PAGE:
When Your 18 Summers Are Up

It’s graduation season. Somewhere right now there’s a mom whose 18 summers with her child are up.

18 sounded plenty. Too many even that year when the diaper pail stunk all day, that year empty sippy cups were regularly launched from the backseat, that year when “why?” was the only word she knew.

But here you are, this year. And they’re over.

He doesn’t need you to tie his shoe anymore; she doesn’t need her hair braided into two tight pigtails. He doesn’t need his blankie; she doesn’t need a bedtime story.

But, Mom, he still needs you; she still needs you. Your momming isn’t over yet.

Graduation may signify the end of an age, but it celebrates the beginning of a new adventure. If it’s your child walking the stage this May, rejoice with him. Congratulate her. Mom, you’re probably the reason your child made it this far.

You’re certainly what your child needs to launch into this next season. Sure it’ll be different now, but please don’t let go yet.

Here are ways to continue nurturing and growing your relationship with your child in this new season.

  1. Keep talking. Be sure to tell your child know that you still want to be in the know about his life. Make it a point to call him at least once a week. Text him every couple days to see how he’s doing. Try to stay away from the instructive tone, “Did you do your homework???” Go more for, “Tell me about the new friends you met in Comp 1.”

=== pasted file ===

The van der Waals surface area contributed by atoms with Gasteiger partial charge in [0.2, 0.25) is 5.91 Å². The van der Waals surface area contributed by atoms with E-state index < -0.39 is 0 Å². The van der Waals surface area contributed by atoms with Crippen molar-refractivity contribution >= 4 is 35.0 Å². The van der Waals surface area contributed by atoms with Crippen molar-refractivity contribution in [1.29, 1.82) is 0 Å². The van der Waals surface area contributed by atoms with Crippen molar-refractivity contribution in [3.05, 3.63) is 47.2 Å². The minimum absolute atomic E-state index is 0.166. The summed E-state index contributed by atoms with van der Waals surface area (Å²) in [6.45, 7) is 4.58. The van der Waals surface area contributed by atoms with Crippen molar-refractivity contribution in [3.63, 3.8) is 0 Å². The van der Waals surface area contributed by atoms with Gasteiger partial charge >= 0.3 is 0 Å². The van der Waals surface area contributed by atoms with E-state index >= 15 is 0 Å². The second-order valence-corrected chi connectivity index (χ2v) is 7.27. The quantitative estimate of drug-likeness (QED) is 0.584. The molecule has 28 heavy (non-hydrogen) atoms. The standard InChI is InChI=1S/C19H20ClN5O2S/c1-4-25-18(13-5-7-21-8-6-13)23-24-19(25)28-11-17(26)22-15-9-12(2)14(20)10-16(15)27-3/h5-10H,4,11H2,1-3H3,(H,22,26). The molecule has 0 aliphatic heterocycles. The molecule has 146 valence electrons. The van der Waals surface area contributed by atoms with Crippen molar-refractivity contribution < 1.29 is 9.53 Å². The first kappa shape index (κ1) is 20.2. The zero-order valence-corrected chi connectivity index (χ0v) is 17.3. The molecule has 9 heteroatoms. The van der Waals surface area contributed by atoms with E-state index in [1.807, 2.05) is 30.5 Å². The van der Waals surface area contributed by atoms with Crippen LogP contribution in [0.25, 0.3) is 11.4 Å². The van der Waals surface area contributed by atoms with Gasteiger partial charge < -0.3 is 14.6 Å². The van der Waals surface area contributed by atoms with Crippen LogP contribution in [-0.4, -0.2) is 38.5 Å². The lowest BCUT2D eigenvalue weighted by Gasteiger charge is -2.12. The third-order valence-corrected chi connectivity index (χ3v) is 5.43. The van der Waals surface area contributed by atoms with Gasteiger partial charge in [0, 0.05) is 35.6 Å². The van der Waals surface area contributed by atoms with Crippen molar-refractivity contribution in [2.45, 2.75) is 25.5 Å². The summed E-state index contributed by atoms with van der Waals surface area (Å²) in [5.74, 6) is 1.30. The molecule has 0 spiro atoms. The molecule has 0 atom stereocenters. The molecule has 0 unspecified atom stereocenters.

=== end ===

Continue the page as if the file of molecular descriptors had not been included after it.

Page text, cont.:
2. Keep visiting. Look at the next school year calendar together with your child. Plan at least one weekend each semester where you will go and visit her. Don’t always be waiting for her to show up at your door with a load of laundry or needing a home cooked meal. It’ll be fun for you and speak love to her if you make the effort to get to know her in her new setting.
  3. Keep expecting.  When he lived in your house, you had rules he had to live by. He may not live with you anymore, but keep expecting him to abide by standards he’s committed himself to. Encourage him to adhere to grade and scholarship standards the school has impressed on him. Remind him that his years away at school are for maturing and growing up, not wasting until real adult life arrives. Help him remember that personal boundaries and high standards will get him where he wants to go.
  4. Keep praying. You can’t watch over your child’s every move anymore. But you can release her to the God who made her and who will be with her wherever she goes. There’s nothing more loving that a mother can do than to pray for her child. If you haven’t regularly prayed for your child throughout the years, it’s not too late to start.

Congratulations to you and to your new graduate. It’s a huge milestone to raise a child to adulthood. And you don’t have to worry because even adult kids still need their moms sometimes!

By Tracy Lane